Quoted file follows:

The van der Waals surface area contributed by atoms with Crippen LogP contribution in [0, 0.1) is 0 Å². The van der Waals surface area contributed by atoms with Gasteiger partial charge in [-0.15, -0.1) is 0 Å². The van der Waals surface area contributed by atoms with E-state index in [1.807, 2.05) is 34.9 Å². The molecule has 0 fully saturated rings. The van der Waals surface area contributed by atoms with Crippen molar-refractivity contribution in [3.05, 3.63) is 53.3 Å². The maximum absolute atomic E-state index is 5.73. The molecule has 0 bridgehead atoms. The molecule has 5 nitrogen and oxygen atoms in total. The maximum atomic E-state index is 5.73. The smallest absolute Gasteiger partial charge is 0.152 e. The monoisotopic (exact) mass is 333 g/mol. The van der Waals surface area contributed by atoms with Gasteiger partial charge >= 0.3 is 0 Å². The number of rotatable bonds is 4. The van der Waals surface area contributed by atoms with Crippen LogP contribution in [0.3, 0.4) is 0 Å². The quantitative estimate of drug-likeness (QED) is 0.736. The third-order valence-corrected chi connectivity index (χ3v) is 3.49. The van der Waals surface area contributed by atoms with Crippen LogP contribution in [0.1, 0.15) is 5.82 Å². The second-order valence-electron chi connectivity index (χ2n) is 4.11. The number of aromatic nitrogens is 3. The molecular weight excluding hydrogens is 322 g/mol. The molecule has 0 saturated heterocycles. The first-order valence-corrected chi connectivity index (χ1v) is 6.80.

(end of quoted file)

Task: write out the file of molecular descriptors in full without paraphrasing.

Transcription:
The van der Waals surface area contributed by atoms with Crippen LogP contribution in [0, 0.1) is 0 Å². The van der Waals surface area contributed by atoms with Gasteiger partial charge in [-0.15, -0.1) is 0 Å². The van der Waals surface area contributed by atoms with E-state index in [1.807, 2.05) is 34.9 Å². The molecule has 0 fully saturated rings. The van der Waals surface area contributed by atoms with Crippen molar-refractivity contribution in [3.05, 3.63) is 53.3 Å². The maximum absolute atomic E-state index is 5.73. The molecule has 0 bridgehead atoms. The molecule has 5 nitrogen and oxygen atoms in total. The maximum atomic E-state index is 5.73. The smallest absolute Gasteiger partial charge is 0.152 e. The monoisotopic (exact) mass is 333 g/mol. The van der Waals surface area contributed by atoms with Gasteiger partial charge >= 0.3 is 0 Å². The number of rotatable bonds is 4. The van der Waals surface area contributed by atoms with Crippen LogP contribution in [0.3, 0.4) is 0 Å². The quantitative estimate of drug-likeness (QED) is 0.736. The third-order valence-corrected chi connectivity index (χ3v) is 3.49. The van der Waals surface area contributed by atoms with Crippen LogP contribution in [0.1, 0.15) is 5.82 Å². The second-order valence-electron chi connectivity index (χ2n) is 4.11. The number of aromatic nitrogens is 3. The molecular weight excluding hydrogens is 322 g/mol. The molecule has 0 saturated heterocycles. The first-order valence-corrected chi connectivity index (χ1v) is 6.80.